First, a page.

Diet for a Small Planet has ratings and reviews. Carmen said: This book ruined my childhood. This book made my mom put soy grits in spaghetti s. The book that started a revolution in the way Americans eat The extraordinary book that taught America the social and personal significance of a new. A Plowboy Interview with Frances Moore Lappe – fighting the world hunger myths .
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When she wrote the best-selling Diet For A Joore Planet back inshe helped start a conversation about the social and environmental impacts of the foods we choose. When Frances Moore Lappe wrote the best-selling Diet For A Small Planet back inshe helped start a conversation about the social and environmental impacts of the foods we choose.
If You Think Eating Is A Political Act, Say Thanks To Frances Moore Lappe : The Salt : NPR
And, back then, what she had to say was revolutionary. Her idea that a plant-centered diet could be better for the planet — and our health — than a meat-centered diet was considered radical. So, what inspired her thinking? Well, let’s go back in time a moment. When Americans turned on the evening news in the s, they couldn’t escape images of famine.
At the time, some experts were predicting a doomsday scenario. The argument was this: As the population grew, food shortages would worsen. But Lappe argued it didn’t need to be this way. She pointed out that there were more than enough calories being produced to feed the world.
It’s just that much of the grain being grown wasn’t used to feed people. And as Lappe went on to tell Adams: But “it’s the economic and political structures [that] determine whether or not that production is actually meeting the needs of human beings. Now, remember, back in the s, meat was at the center of Americans’ plates. A steak dinner was a symbol of security and prosperity.
Nobody was snacking on edamame, and kale was not yet celebrated. So, when Lappe began promoting a diet rich in vegetables, beans llappe grains, people were dismayed. Diet For A Small Planet is filled with vegetarian lapppe. Leafing through, I spot one for a spinach lasagna, soy burgers, vegetable enchiladas — nothing that seems too unfamiliar, and definitely not radical, today. But back then, “people told me their parents said they would die of malnutrition if they followed the advice I was giving in the book,” Lappe recalls with a laugh.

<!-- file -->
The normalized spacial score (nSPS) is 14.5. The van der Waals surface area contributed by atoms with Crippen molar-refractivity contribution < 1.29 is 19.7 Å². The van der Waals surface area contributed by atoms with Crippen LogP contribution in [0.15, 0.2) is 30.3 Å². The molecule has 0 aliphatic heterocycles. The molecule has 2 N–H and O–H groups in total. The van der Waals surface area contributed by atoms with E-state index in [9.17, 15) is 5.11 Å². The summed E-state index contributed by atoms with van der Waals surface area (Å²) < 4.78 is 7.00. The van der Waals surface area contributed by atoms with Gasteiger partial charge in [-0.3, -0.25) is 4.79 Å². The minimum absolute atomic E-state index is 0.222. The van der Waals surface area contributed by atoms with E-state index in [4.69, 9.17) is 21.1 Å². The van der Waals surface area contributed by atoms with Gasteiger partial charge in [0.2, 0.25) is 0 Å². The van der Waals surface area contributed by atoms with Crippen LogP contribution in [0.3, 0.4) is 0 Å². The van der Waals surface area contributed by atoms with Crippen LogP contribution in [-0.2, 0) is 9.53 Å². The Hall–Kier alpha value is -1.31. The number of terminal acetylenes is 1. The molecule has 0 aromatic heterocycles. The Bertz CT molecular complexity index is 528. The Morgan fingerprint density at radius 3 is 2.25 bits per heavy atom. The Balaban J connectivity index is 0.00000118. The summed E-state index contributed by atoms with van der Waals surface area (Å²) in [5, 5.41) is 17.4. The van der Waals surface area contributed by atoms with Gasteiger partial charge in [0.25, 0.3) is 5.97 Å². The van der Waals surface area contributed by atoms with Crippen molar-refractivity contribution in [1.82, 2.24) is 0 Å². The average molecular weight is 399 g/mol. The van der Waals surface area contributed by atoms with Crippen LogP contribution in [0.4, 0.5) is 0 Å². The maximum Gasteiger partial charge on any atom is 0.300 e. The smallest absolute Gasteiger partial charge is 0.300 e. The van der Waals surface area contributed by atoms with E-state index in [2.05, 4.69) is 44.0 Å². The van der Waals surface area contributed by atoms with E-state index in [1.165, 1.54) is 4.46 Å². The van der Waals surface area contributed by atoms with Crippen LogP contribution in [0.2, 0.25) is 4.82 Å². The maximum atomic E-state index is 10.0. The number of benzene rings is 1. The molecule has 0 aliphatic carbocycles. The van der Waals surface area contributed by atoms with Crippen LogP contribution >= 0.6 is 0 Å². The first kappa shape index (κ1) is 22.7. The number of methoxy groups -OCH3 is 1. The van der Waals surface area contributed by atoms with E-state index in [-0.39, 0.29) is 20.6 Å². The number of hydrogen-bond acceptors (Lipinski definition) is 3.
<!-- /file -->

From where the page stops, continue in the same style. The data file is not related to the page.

Today, lots of us have have heard the arguments about the environmental impacts of meat production. As we’ve reportedrecent studies estimate that it can take 6 pounds of grain and about 50 dief of water to produce the meat for one hamburger. And, today, we’re also bombarded with messages to eat less red meatfrom the Meatless Monday campaign to the World Health Organization’s proclamation that excessive red meat consumption is linked to cancer. So Lappe used the shock and dismay over her veggie recipes fracnes her advantage.
With the buzz her book created, she was invited on to talk shows. The shows all wanted to talk recipes and cooking. But she had a bigger message more deliver. Lappe, What did you have for breakfast? She’s gone on to write many more books, including Food First: Beyond The Myth Of Scarcity.
Anna Lappe has followed in her mother’s footsteps. When I interviewed them together for this story, the mother-daughter duo could almost finish each other’s sentences — even though they dlet thousands of miles apart.
If You Think Eating Is A Political Act, Say Thanks To Frances Moore Lappe
Frances was in a studio in Boston, Anna in the Oakland, Calif. They’re separated by coasts, but seem very much in sync.
Anna is advocating on a range of issues in the food system. She’s written a book, Diet For A Hot Planet francds, on how agriculture and our food choices influence greenhouse gas emissions and planer change. She’s also weighed in on the way snacks and sugary drinks are marketed to children. Now, among other projects, she has developed an initiative called Voices of the Food Chainaimed at helping share the stories of people who work in the food system.
She is also planwt with groups across the country on the Good Food Purchasing Program ; the goal is to “promote the power of using our public food dollars to create a food system that aligns with the values of fairness to workers, animal welfare, nutrition and health, local economies and environmental sustainability. Anna says there’s still a lot of work to do to promote food choices that are healthy for people and the planet.
But she told me she’s encouraged.
Diet for a Small Planet – Wikipedia
She points to the growth of farmers markets, farm-to-school programs, greater access to healthful food in schools and the growth of community-supported agriculture, or CSA, initiatives. She says one particularly sweet moment for her came last year. And big investors, such as Farmland LPare converting conventional farmland into organic farmland. None of that is true! Frances and Anna were both tickled by this. Frances, now 72, says she is still optimistic.
She acknowledges duet still hunger and malnutrition around the globe. But she tweeted out a quote from I. Stone earlier this week that read:. Accessibility links Skip to main content Keyboard shortcuts for audio player. The Salt When Frances Moore Lappe wrote the best-selling Diet For A Small Planet back inshe helped start a conversation about the social and environmental impacts of the foods we choose.
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September 22, 5: Heard on Morning Edition.